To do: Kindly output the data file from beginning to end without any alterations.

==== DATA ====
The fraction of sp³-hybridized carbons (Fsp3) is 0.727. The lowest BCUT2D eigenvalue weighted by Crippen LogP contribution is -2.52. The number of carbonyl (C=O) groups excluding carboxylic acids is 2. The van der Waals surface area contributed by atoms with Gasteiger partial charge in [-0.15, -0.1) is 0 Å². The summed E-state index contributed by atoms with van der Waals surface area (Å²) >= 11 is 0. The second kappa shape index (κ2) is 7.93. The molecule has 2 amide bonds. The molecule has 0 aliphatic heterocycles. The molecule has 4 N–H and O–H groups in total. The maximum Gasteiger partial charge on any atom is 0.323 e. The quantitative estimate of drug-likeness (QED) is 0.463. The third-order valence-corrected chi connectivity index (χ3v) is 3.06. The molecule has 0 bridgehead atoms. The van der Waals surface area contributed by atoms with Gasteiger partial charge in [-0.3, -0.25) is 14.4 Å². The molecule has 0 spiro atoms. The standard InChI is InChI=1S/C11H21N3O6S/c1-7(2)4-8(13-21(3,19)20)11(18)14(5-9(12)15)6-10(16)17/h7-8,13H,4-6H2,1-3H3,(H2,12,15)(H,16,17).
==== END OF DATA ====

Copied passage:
The fraction of sp³-hybridized carbons (Fsp3) is 0.727. The lowest BCUT2D eigenvalue weighted by Crippen LogP contribution is -2.52. The number of carbonyl (C=O) groups excluding carboxylic acids is 2. The van der Waals surface area contributed by atoms with Gasteiger partial charge in [-0.15, -0.1) is 0 Å². The summed E-state index contributed by atoms with van der Waals surface area (Å²) >= 11 is 0. The second kappa shape index (κ2) is 7.93. The molecule has 2 amide bonds. The molecule has 0 aliphatic heterocycles. The molecule has 4 N–H and O–H groups in total. The maximum Gasteiger partial charge on any atom is 0.323 e. The quantitative estimate of drug-likeness (QED) is 0.463. The third-order valence-corrected chi connectivity index (χ3v) is 3.06. The molecule has 0 bridgehead atoms. The van der Waals surface area contributed by atoms with Gasteiger partial charge in [-0.3, -0.25) is 14.4 Å². The molecule has 0 spiro atoms. The standard InChI is InChI=1S/C11H21N3O6S/c1-7(2)4-8(13-21(3,19)20)11(18)14(5-9(12)15)6-10(16)17/h7-8,13H,4-6H2,1-3H3,(H2,12,15)(H,16,17).